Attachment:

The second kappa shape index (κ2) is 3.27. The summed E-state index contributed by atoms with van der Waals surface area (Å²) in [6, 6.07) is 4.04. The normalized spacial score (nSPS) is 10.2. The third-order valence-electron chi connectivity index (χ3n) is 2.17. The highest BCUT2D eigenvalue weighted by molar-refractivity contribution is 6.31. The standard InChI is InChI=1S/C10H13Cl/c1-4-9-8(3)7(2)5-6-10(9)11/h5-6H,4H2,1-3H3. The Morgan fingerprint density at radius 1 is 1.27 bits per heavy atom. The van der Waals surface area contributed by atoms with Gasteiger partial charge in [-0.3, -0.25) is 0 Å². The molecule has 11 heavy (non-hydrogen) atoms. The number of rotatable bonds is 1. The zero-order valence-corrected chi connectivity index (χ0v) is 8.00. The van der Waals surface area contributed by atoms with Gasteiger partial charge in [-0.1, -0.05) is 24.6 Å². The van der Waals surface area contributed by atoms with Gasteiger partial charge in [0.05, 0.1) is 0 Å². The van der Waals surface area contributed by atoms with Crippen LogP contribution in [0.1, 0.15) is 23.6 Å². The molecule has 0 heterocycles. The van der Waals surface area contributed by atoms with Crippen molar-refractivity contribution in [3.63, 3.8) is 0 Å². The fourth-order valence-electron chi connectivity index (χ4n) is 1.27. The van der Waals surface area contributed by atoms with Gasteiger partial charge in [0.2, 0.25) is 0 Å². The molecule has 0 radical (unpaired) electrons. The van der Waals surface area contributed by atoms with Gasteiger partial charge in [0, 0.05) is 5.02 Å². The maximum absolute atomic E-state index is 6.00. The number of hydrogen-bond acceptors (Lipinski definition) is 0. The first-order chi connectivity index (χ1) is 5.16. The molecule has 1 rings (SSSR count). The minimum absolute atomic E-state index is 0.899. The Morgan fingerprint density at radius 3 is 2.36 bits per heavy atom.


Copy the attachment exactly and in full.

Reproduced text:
The second kappa shape index (κ2) is 3.27. The summed E-state index contributed by atoms with van der Waals surface area (Å²) in [6, 6.07) is 4.04. The normalized spacial score (nSPS) is 10.2. The third-order valence-electron chi connectivity index (χ3n) is 2.17. The highest BCUT2D eigenvalue weighted by molar-refractivity contribution is 6.31. The standard InChI is InChI=1S/C10H13Cl/c1-4-9-8(3)7(2)5-6-10(9)11/h5-6H,4H2,1-3H3. The Morgan fingerprint density at radius 1 is 1.27 bits per heavy atom. The van der Waals surface area contributed by atoms with Gasteiger partial charge in [-0.3, -0.25) is 0 Å². The molecule has 11 heavy (non-hydrogen) atoms. The number of rotatable bonds is 1. The zero-order valence-corrected chi connectivity index (χ0v) is 8.00. The van der Waals surface area contributed by atoms with Gasteiger partial charge in [-0.1, -0.05) is 24.6 Å². The van der Waals surface area contributed by atoms with Gasteiger partial charge in [0.05, 0.1) is 0 Å². The van der Waals surface area contributed by atoms with Crippen LogP contribution in [0.1, 0.15) is 23.6 Å². The molecule has 0 heterocycles. The van der Waals surface area contributed by atoms with Crippen molar-refractivity contribution in [3.63, 3.8) is 0 Å². The fourth-order valence-electron chi connectivity index (χ4n) is 1.27. The van der Waals surface area contributed by atoms with Gasteiger partial charge in [0.2, 0.25) is 0 Å². The molecule has 0 radical (unpaired) electrons. The van der Waals surface area contributed by atoms with Gasteiger partial charge in [0, 0.05) is 5.02 Å². The maximum absolute atomic E-state index is 6.00. The number of hydrogen-bond acceptors (Lipinski definition) is 0. The first-order chi connectivity index (χ1) is 5.16. The molecule has 1 rings (SSSR count). The minimum absolute atomic E-state index is 0.899. The Morgan fingerprint density at radius 3 is 2.36 bits per heavy atom.